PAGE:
Big Mill was named 2010 Inn of the Year by North Carolina Bed and Breakfasts and Inns. And, it’s been chosen one of the Top10 Earth-Friendly Inns by BedandBreakfast.com. This eco-friendly inn has been featured in Our State magazine and the Washington Post as a good Green alternative.
Going green is not new to Big Mill. Growing up on a farm, it was just natural to be GREEN… anything less was wasteful and unacceptable. Just about everything on the farm was recycled. Someone could use it.
And, since the Innkeeper’s license plate reads “NVIRONUT”, we try to practice what we preach. Here are examples:
Renovations at Big Mill
• Recycled wood and building materials throughout. Most of the doors are recycled, and old wall wood is now a ceiling.
• The Pack House suite and Corn Crib room are recycled accommodations.
Both, now part of the main barn, one of many buildings used since the 1930’s.
• Sticks once used to cure tobacco are now wood trim on the Corn Crib ceiling.
• Original floors were restored throughout the Inn. In the Pack House, old walnut speaker panels have made for a gorgeous entrance to the suite’s bedroom.
• Old brick and stone rubble is used to build up the banks of the lakes and to fill in holes in the farm roads.
• We recycle all metal: iron tools, tin roofing, plow points and other metals used.
• The main house uses window awnings to provide shade from summer heat.
• Too promote efficiency, energy-star appliances are used throughout the Inn.
• Comfort is achieved with use of energy efficient individually-controlled zoned heating and air conditioning units.
• Washing and drying electric and gas appliances are energy efficient and consume less water and electricity.
• Fluorescent lighting and low voltage lighting is used wherever possible.
• Most rooms have air circulating ceiling fans. You can open windows and doors for fresh air and cool farm breezes.
• We recycle used wine bottles with a local winemaker who makes wine from local fruits, berries and pears from the orchard.
• We have outdoor clothesline, and we use it! Line-dried linens are a luxury guests deserve. In winter, indoor antique drying racks save energy. Guests may use both! Plus—sunshine is earth-friendly bleach.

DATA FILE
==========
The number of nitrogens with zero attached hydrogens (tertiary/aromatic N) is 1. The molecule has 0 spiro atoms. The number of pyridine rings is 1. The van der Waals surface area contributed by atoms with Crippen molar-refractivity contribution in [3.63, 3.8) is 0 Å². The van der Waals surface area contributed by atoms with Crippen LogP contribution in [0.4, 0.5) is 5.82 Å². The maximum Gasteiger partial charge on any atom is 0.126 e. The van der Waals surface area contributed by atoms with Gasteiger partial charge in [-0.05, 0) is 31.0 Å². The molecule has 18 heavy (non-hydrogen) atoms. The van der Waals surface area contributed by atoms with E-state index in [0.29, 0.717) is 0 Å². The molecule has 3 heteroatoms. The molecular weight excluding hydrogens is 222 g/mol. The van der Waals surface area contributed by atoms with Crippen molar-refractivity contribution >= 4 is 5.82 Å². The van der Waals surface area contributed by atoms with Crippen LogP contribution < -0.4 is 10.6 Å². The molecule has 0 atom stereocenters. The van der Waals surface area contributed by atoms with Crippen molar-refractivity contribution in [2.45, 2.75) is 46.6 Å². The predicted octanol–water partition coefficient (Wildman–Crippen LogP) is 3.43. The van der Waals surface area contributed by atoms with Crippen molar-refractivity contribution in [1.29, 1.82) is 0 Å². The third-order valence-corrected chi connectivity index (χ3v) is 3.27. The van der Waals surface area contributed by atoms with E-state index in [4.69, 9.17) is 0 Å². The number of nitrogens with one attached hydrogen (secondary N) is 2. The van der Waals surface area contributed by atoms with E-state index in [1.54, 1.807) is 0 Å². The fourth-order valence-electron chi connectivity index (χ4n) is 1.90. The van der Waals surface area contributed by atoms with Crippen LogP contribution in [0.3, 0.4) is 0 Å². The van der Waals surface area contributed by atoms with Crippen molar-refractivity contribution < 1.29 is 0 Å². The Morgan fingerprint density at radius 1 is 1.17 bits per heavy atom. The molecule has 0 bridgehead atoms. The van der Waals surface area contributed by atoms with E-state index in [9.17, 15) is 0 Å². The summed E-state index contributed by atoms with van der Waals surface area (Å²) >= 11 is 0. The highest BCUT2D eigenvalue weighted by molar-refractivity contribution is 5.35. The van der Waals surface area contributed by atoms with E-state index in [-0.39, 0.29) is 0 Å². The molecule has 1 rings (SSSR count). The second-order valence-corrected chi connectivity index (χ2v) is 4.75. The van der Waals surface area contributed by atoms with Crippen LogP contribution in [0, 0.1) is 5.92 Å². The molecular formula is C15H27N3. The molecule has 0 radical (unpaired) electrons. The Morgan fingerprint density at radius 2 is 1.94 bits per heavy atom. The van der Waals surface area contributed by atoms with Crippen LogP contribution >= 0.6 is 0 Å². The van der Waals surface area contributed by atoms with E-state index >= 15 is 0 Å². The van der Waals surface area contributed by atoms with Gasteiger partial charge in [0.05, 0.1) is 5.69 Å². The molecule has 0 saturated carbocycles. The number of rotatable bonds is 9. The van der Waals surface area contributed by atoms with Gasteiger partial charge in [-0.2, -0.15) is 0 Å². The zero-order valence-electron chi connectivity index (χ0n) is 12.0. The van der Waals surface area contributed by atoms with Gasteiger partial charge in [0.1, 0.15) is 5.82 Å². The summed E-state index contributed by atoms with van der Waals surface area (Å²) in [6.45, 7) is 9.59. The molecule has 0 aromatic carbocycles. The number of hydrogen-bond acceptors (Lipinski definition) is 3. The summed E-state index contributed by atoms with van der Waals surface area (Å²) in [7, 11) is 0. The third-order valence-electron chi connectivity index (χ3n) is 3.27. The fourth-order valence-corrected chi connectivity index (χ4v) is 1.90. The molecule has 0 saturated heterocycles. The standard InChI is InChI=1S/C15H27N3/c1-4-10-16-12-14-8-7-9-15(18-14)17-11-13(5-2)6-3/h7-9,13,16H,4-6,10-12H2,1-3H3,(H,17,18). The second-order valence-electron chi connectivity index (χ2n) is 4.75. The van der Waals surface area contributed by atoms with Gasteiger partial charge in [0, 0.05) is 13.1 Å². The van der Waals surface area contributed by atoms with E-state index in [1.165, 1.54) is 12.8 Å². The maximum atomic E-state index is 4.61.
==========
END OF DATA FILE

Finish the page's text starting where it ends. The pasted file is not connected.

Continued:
• We use reusable bags when shopping and avoid Styrofoam and excessive packaging
• We provide natural soaps, use fragrance-free detergents and earth-friendly products such as white vinegar to clean.
Outdoor Things We Do
• Practice organic gardening by contributing fruit and vegetable matter to our compost pile for our garden; we take meat scraps to the woods for critters.
• We pamper our trees, since the farm has large 90-year-old deciduous trees that shading the Inn in summer, and warming the Inn in winter. The stately pecans, over 100 feet tall, were planted by the Innkeeper’s parents.
• We raise our berries, pecans and fruits organically; therefore never sprayed, and we fertilize with natural organic matter.
• We use only farm fresh, free-range chicken eggs and save cartons for farmers to reuse. We buy most of our produce locally.
• Pest control is achieved by use of natural agents like boric acid and natural insecticidal soap sprays; no chemicals!
• Our favorite (tax deductible since we’re a farm) organic pest control measure is…Moses, Big Mill resident feline. She was hired to manage the barn and outside of Big Mill. She’s done a great job. She’s timid but loves to greet folks and most assuredly peek in your room if you leave the curtains open. She’s an outside cat. We can feel safe knowing she’s on duty.
• Finally, if we can’t use it, we support the local thrift stores. Our suites and rooms have been appointed with furniture and decorating items from local antique and used furniture shops.
To plan at getaway to Big Mill or simply to learn more at it, visit www.bigmill.com or call 252-792-8787.
Article by Chloe Tuttle. Chloe was born in the house that is now Big Mill Bed & Breakfast. Growing up on a farm was idyllic: playing with her nephew Barney (two days her junior), climbing trees, swimming in the lake, riding mules, catching fireflies on summer nights and fishing in the creek that powered the Big Mill was, and still is, a piece of Heaven. The barns are still here, the fish still bite, the country store is the same… the fireflies still fascinate. Before returning to Big Mill as an innkeeper, Chloe was a cook aboard a private sail boat for seven years, sailing from Maine to Guadeloupe, primarily in the Bahamas. She has been an innkeeper for 17 years and loves it!